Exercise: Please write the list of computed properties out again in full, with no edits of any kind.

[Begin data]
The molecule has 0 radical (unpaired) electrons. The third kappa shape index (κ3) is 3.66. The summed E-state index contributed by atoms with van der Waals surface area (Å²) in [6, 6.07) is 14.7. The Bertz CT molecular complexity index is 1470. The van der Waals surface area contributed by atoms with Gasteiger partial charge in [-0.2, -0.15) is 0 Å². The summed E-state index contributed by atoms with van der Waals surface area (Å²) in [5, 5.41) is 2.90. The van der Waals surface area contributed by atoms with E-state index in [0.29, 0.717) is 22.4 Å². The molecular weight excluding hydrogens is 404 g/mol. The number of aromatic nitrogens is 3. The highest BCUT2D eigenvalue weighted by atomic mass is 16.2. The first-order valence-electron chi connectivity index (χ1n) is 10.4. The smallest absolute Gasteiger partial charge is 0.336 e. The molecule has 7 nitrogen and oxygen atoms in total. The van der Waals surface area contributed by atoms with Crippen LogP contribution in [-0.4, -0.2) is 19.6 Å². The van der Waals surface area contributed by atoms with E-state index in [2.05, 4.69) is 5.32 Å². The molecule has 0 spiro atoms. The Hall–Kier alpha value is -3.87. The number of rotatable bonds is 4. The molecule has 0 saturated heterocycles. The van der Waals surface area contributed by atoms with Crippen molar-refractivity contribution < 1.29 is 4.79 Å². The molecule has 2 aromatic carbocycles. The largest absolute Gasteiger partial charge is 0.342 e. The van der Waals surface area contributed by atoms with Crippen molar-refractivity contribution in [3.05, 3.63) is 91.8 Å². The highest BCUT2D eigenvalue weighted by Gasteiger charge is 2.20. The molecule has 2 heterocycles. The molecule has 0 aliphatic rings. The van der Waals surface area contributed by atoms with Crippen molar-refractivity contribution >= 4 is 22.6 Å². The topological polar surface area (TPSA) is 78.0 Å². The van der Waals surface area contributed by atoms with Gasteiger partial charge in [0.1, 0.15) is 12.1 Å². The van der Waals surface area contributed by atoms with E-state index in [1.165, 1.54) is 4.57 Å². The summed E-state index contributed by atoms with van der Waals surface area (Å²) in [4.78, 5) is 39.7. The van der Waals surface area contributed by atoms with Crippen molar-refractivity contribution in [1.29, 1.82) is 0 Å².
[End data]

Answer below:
The molecule has 0 radical (unpaired) electrons. The third kappa shape index (κ3) is 3.66. The summed E-state index contributed by atoms with van der Waals surface area (Å²) in [6, 6.07) is 14.7. The Bertz CT molecular complexity index is 1470. The van der Waals surface area contributed by atoms with Gasteiger partial charge in [-0.2, -0.15) is 0 Å². The summed E-state index contributed by atoms with van der Waals surface area (Å²) in [5, 5.41) is 2.90. The van der Waals surface area contributed by atoms with E-state index in [0.29, 0.717) is 22.4 Å². The molecular weight excluding hydrogens is 404 g/mol. The number of aromatic nitrogens is 3. The highest BCUT2D eigenvalue weighted by atomic mass is 16.2. The first-order valence-electron chi connectivity index (χ1n) is 10.4. The smallest absolute Gasteiger partial charge is 0.336 e. The molecule has 7 nitrogen and oxygen atoms in total. The van der Waals surface area contributed by atoms with Crippen LogP contribution in [-0.4, -0.2) is 19.6 Å². The van der Waals surface area contributed by atoms with E-state index in [2.05, 4.69) is 5.32 Å². The molecule has 0 spiro atoms. The Hall–Kier alpha value is -3.87. The number of rotatable bonds is 4. The molecule has 0 saturated heterocycles. The van der Waals surface area contributed by atoms with Crippen molar-refractivity contribution < 1.29 is 4.79 Å². The molecule has 2 aromatic carbocycles. The largest absolute Gasteiger partial charge is 0.342 e. The van der Waals surface area contributed by atoms with Crippen molar-refractivity contribution in [3.05, 3.63) is 91.8 Å². The highest BCUT2D eigenvalue weighted by Gasteiger charge is 2.20. The molecule has 2 heterocycles. The molecule has 0 aliphatic rings. The van der Waals surface area contributed by atoms with Crippen molar-refractivity contribution >= 4 is 22.6 Å². The topological polar surface area (TPSA) is 78.0 Å². The van der Waals surface area contributed by atoms with Gasteiger partial charge in [0.1, 0.15) is 12.1 Å². The van der Waals surface area contributed by atoms with E-state index in [1.165, 1.54) is 4.57 Å². The summed E-state index contributed by atoms with van der Waals surface area (Å²) in [4.78, 5) is 39.7. The van der Waals surface area contributed by atoms with Crippen molar-refractivity contribution in [1.29, 1.82) is 0 Å².